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Hummingbird visits dropping way off here in WNC, but lots of screech owl calls at night, much more than in past years.
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Old 08-28-2016, 03:01 PM
 
Location: Buenos Aires, Argentina
664 posts, read 610,552 times
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Hi.
Last week I had to travel to the north of Argentina for work and as I visited tons of towns in the area and a couple of National Parks I was able to see a lot of wildlife. As it was not a touristic trip, itís not like I had many opportunities to stop in the middle of nowhere to stay watching birds or whatever I came across. In addition, I only carried my cell phone, so my pics are modest:


Kingfisher (Megaceryle torquata)


Tiger heron (Tigrisoma lineatum)


Yacare caiman


Yatay palm trees make up a wonderful scenery from the air (taken from a helicopter)

Other birds I saw include the ubiquitous great kiskadees and lapwings (both of them common in Buenos Aires too), a brutal amount of different passerine birds (monjitas were the most distinctive), some raptors such as chimangoes, caracaras and several unidentified harriers/hawks, one of them had preyed upon a snake it was grabbing with its claws while flying! There were also many cute Ipaca wood rails (Aramides ypecaha) running on the sides of the roads, white herons, cocoi herons, regular storks (Ciconia maguari) and the most imposing flying bird in the area, the Jabiru stork (Jabiru mycteria). These guys are beautiful in their own way, and have a wingspan up to 2.7 m / 9 feet. I saw a couple of them, itís a pity I couldnít photograph any.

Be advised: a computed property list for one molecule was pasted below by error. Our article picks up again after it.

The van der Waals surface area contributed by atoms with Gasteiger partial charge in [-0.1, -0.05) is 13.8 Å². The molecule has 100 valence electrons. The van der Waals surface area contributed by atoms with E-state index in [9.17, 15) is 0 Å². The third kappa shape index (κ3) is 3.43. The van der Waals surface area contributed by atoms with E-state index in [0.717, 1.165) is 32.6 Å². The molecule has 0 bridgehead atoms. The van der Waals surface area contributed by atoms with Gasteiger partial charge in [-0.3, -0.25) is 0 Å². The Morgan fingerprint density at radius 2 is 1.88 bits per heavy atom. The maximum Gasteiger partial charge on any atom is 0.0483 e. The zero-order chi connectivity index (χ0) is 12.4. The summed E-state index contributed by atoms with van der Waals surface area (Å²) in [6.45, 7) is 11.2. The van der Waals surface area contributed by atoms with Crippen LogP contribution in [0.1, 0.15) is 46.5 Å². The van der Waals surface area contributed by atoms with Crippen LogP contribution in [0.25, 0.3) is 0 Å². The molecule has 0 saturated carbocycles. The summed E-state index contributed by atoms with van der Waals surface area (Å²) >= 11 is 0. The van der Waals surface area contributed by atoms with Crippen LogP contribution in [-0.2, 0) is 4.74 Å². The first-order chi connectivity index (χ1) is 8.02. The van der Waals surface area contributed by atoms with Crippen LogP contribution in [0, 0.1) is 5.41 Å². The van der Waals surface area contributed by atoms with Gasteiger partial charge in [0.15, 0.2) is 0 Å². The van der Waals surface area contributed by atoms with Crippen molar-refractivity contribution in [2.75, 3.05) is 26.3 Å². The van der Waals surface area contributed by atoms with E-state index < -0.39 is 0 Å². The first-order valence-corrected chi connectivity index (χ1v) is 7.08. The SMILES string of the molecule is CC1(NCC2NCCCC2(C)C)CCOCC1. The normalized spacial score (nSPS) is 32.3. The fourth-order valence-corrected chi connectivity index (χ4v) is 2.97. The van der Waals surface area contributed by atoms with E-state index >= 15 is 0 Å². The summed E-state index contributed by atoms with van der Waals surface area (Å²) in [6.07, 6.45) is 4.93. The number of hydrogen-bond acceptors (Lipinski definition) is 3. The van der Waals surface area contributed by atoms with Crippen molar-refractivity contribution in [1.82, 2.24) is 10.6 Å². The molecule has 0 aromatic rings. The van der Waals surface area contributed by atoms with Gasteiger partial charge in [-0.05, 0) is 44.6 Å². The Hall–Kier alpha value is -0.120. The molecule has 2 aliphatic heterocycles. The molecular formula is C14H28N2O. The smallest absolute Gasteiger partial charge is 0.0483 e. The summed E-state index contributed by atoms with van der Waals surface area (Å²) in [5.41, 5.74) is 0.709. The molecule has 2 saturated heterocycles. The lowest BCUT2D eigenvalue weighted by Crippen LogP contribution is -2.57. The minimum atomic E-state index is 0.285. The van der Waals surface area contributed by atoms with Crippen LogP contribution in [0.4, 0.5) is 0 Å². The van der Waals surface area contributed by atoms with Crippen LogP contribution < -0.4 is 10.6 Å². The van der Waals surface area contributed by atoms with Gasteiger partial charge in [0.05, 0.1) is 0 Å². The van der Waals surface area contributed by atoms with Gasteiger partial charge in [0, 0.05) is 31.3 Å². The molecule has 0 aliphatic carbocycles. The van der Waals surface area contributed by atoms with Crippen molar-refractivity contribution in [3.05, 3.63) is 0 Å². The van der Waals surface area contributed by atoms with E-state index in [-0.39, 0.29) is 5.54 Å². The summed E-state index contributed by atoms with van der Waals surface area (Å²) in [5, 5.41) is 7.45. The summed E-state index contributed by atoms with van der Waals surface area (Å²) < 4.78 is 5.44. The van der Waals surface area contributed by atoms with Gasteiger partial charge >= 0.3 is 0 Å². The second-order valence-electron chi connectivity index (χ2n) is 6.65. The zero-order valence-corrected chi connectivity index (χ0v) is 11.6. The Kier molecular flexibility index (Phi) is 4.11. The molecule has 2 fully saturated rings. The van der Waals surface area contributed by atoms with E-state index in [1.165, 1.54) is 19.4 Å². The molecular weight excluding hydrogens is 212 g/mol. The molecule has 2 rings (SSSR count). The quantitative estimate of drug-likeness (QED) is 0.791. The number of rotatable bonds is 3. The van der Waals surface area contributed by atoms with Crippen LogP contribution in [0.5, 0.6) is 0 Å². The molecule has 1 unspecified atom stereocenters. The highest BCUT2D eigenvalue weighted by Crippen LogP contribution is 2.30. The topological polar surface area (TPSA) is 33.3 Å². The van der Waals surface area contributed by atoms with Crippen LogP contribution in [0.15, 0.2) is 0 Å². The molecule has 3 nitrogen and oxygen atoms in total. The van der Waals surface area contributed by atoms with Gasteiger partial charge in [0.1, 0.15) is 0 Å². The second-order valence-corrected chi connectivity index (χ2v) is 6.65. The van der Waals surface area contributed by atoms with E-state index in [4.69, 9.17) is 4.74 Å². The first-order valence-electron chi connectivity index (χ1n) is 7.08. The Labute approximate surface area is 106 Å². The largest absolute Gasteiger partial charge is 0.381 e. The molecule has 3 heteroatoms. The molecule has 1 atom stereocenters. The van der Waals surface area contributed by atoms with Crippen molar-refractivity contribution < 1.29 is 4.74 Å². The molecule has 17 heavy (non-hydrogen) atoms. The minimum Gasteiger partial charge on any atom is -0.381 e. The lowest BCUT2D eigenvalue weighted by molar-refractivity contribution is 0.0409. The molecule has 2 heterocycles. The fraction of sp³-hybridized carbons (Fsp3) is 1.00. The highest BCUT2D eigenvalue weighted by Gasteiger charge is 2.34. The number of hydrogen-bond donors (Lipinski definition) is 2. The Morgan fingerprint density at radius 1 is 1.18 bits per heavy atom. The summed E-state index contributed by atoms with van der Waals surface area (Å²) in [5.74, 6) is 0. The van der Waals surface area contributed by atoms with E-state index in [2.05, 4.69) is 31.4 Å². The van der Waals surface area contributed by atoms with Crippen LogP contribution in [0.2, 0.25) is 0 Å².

I also saw some flightless rheas, three foxes, including one dead on the road. All of them were probably Lycalopex gymnocercus. Other mammals observed in the area were capybaras, hairy armadillos (I guess they were Euphractus sexcinctus) and an elusive brown brocket deer (Mazama gouazoubira).
Great trip overall.
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Old 08-29-2016, 03:25 AM
 
Location: LI,NY zone 7a
2,189 posts, read 986,250 times
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Quote:
Originally Posted by LIcenter View Post
The only transients I get are from the east end of Long Island. Never from the north due to the span of water they would have to traverse. My guess is the males here will start to leave in the next two weeks, as in the past years.
I stand corrected. They took the early train out yesterday.
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Old 08-29-2016, 08:56 AM
 
Location: colorado springs, CO
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After 6 hours of spooky Thunderstorms & Flash Flooding last night we woke up to snow on the Peak (Pikes) this morning!

Tell me your nature observations!-pikes-peak.jpg
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Old 08-29-2016, 11:48 AM
 
4,316 posts, read 2,146,340 times
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I see deer come out in either late afternoon or at night ( back porch trail cam )


I also enjoy the cardinals at my sunflower feeder and the butterflies at my butterfly bush.


( northern Arkansas in the Ozarks )